So, if we double the density of CO₂ in the atmosphere, the altitude at which the atmosphere becomes transparent in the CO₂ bands goes up by a few kilometers, say from (WAG) 50km ( 269.65K, 0.98 g/m3 ) to 56 km ( 256.29K, 0.49 g/m3 ). The whole air column must heat up by a few Kelvins to increase the temperature enough to radiate the same amount of infrared power in that band. Other bands will increase more, the CO₂ bands a little less. Overall, what you would see from space, in the long term, would be a shift in the infrared color of the earth, and a very small expansion in size (moving to higher altitude), but overall, the same temperature. Down here, under a taller air column with the same temperature lapse rate, it gets hotter.

The effect isn't linear. Doubling the CO₂ raises the temperature by a few Kelvins, by pushing the radiation layer up to half the air density. Doubling the CO₂ pushes it up another half air density, and the temperature increases by about the same increment. Increasing the CO₂ by a factor of 8 does not increase the temperature by 8*T degrees, it increases it by 3*T degrees.

So what about Venus? Well, the 4C per CO₂ doubling doesn't apply in an atmosphere that is almost all CO₂, with optically opaque sulfuric acid clouds far above the surface. Instead, the Venusian atmosphere is about 27C and 0.5 atmospheres at 55km altitude; below that, things get weird. As you descend down to 100x earth atmospheric density and 90x earth pressure, you pick up about 40K fromJoule-Thomson heating. You also pick up about 500 kJ/kg of gravitational energy; with a specific heat of around 1.1kJ/kg-K, that gravitational energy turns into about 450K of heat. There is not enough free oxygen to create more than 0.3 atmospheres of CO₂ on Earth, 0.3% of Venus. So unless we somehow convert all the oceans into additional oxygen, the earth may get very hot in human terms, but it will not become Venus anytime soon.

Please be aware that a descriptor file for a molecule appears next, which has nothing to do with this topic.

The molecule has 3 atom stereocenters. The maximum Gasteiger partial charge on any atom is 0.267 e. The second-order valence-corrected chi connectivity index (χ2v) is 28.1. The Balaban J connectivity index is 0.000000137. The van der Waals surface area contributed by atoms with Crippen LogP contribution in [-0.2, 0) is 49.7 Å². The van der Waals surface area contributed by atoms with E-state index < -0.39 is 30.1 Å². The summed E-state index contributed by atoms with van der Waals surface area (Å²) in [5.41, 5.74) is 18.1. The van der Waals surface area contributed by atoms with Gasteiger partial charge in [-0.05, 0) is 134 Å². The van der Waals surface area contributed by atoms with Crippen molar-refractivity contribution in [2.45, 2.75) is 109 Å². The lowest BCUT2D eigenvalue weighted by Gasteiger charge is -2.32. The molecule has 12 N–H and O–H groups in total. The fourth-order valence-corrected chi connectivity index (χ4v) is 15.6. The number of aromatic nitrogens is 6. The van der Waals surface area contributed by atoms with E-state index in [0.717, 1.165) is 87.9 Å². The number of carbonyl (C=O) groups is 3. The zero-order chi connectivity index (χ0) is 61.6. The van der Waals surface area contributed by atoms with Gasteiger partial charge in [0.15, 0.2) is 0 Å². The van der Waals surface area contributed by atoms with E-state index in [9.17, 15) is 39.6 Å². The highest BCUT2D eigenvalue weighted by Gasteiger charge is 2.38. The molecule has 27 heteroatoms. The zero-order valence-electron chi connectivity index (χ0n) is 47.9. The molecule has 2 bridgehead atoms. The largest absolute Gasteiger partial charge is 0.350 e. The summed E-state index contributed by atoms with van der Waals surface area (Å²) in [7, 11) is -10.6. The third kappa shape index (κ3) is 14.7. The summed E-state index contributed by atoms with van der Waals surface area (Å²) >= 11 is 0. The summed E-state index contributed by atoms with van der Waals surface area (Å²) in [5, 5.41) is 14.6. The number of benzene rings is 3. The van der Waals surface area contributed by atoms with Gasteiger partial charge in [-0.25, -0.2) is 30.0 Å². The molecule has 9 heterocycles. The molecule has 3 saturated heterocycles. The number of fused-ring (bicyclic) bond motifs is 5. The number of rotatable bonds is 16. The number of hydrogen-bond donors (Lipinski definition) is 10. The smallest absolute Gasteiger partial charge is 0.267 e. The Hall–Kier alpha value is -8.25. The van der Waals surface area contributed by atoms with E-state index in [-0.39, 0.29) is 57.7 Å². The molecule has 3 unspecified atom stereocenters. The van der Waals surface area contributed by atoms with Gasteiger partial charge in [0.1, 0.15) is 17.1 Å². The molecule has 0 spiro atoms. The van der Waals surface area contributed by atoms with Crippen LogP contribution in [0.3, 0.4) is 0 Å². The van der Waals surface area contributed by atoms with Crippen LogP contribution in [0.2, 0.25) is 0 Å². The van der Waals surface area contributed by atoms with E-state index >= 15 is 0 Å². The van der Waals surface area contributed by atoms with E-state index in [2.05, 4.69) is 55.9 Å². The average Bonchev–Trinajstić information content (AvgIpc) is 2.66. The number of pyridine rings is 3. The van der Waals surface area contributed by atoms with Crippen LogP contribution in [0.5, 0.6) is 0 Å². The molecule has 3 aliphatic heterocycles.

Mea Culpa - the numbers are for illustration; I haven't done the actual calculations, over the whole atmosphere, frequency band by frequency band. This is merely to demonstrate why the behavior that matters is high in the atmosphere, not down here underneath it, where space is pretty much invisible through the intervening CO₂ and water vapor. When you see climate non-changer talking about CO₂ absorption at sea level temperatures and pressures, or some ecopanic politician talks about "CO₂ blankets", you can assume neither understands what they are talking about.

More details - CO₂ is heavier than N₂/O₂, so it gets less dense faster with altitude. Also, the dry air in the stratosphere ionizes and forms ozone, which absorbs solar UV, which adds heat to the thin air. So the temperature plateaus at 216.5K from 11 to 21km, then rises to 269.50K at 47km, then starts dropping again above 51km.

BUT, it ISN'T all about fossil fuel

Some folks blame the fossil fuel industries for the CO₂ rise, and they certainly are contributors, though they do so only because we keep buying their products. However, when Svente Arrhenius first figured this out in the 1890s, CO₂ was already in the 280 ppm range, far higher than the 180 ppm that 10 thousand year old ice cores show. He computed that the fossil fuel consumption (almost all coal) of the time would double CO₂ in a few thousand years. But CO₂ had already increased by 50% from prehistoric levels, in spite of tiny and localized fossil fuel consumption. So, what is the driver that nearly doubled CO₂ from 180ppm to 315ppm in 1960, when the scary Mauna Loa CO₂ graph begins?

Agriculture-driven land use change. Crops and cows. See the eye opening 2010 article by Rieck et al in Tellus. The big industrial runup occured around world war 2, when we devoted vast resources to destroying vast resources.